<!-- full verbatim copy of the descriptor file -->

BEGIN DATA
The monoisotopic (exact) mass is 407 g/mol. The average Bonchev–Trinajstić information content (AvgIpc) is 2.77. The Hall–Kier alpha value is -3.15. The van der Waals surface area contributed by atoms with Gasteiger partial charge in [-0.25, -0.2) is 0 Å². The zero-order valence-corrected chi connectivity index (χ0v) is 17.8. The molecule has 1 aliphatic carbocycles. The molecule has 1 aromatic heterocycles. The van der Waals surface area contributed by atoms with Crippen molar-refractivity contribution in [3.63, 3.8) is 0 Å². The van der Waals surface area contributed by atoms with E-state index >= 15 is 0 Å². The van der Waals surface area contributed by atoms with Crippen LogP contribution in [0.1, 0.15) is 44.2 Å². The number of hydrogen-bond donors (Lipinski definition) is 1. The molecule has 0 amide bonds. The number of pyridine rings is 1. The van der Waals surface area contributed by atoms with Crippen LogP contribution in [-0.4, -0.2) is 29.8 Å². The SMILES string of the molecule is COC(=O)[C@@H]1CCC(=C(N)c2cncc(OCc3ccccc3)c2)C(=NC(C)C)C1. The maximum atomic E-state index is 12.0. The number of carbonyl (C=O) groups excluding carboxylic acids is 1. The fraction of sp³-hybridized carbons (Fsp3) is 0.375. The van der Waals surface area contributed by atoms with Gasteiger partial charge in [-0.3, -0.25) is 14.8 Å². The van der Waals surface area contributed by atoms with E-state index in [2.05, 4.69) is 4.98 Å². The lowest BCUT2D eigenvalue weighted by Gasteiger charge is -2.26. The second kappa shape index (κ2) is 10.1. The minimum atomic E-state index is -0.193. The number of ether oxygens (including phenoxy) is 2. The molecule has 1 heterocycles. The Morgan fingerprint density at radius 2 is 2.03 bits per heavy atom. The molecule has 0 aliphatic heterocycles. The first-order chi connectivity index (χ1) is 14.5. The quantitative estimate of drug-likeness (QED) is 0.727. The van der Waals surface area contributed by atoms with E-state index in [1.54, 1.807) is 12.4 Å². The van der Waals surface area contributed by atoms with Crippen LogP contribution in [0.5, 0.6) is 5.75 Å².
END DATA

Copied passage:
The monoisotopic (exact) mass is 407 g/mol. The average Bonchev–Trinajstić information content (AvgIpc) is 2.77. The Hall–Kier alpha value is -3.15. The van der Waals surface area contributed by atoms with Gasteiger partial charge in [-0.25, -0.2) is 0 Å². The zero-order valence-corrected chi connectivity index (χ0v) is 17.8. The molecule has 1 aliphatic carbocycles. The molecule has 1 aromatic heterocycles. The van der Waals surface area contributed by atoms with Crippen molar-refractivity contribution in [3.63, 3.8) is 0 Å². The van der Waals surface area contributed by atoms with E-state index >= 15 is 0 Å². The van der Waals surface area contributed by atoms with Crippen LogP contribution in [0.1, 0.15) is 44.2 Å². The number of hydrogen-bond donors (Lipinski definition) is 1. The molecule has 0 amide bonds. The number of pyridine rings is 1. The van der Waals surface area contributed by atoms with Crippen LogP contribution in [-0.4, -0.2) is 29.8 Å². The SMILES string of the molecule is COC(=O)[C@@H]1CCC(=C(N)c2cncc(OCc3ccccc3)c2)C(=NC(C)C)C1. The maximum atomic E-state index is 12.0. The number of carbonyl (C=O) groups excluding carboxylic acids is 1. The fraction of sp³-hybridized carbons (Fsp3) is 0.375. The van der Waals surface area contributed by atoms with Gasteiger partial charge in [-0.3, -0.25) is 14.8 Å². The van der Waals surface area contributed by atoms with E-state index in [2.05, 4.69) is 4.98 Å². The lowest BCUT2D eigenvalue weighted by Gasteiger charge is -2.26. The second kappa shape index (κ2) is 10.1. The minimum atomic E-state index is -0.193. The number of ether oxygens (including phenoxy) is 2. The molecule has 1 heterocycles. The Morgan fingerprint density at radius 2 is 2.03 bits per heavy atom. The molecule has 0 aliphatic heterocycles. The first-order chi connectivity index (χ1) is 14.5. The quantitative estimate of drug-likeness (QED) is 0.727. The van der Waals surface area contributed by atoms with E-state index in [1.54, 1.807) is 12.4 Å². The van der Waals surface area contributed by atoms with Crippen LogP contribution in [0.5, 0.6) is 5.75 Å².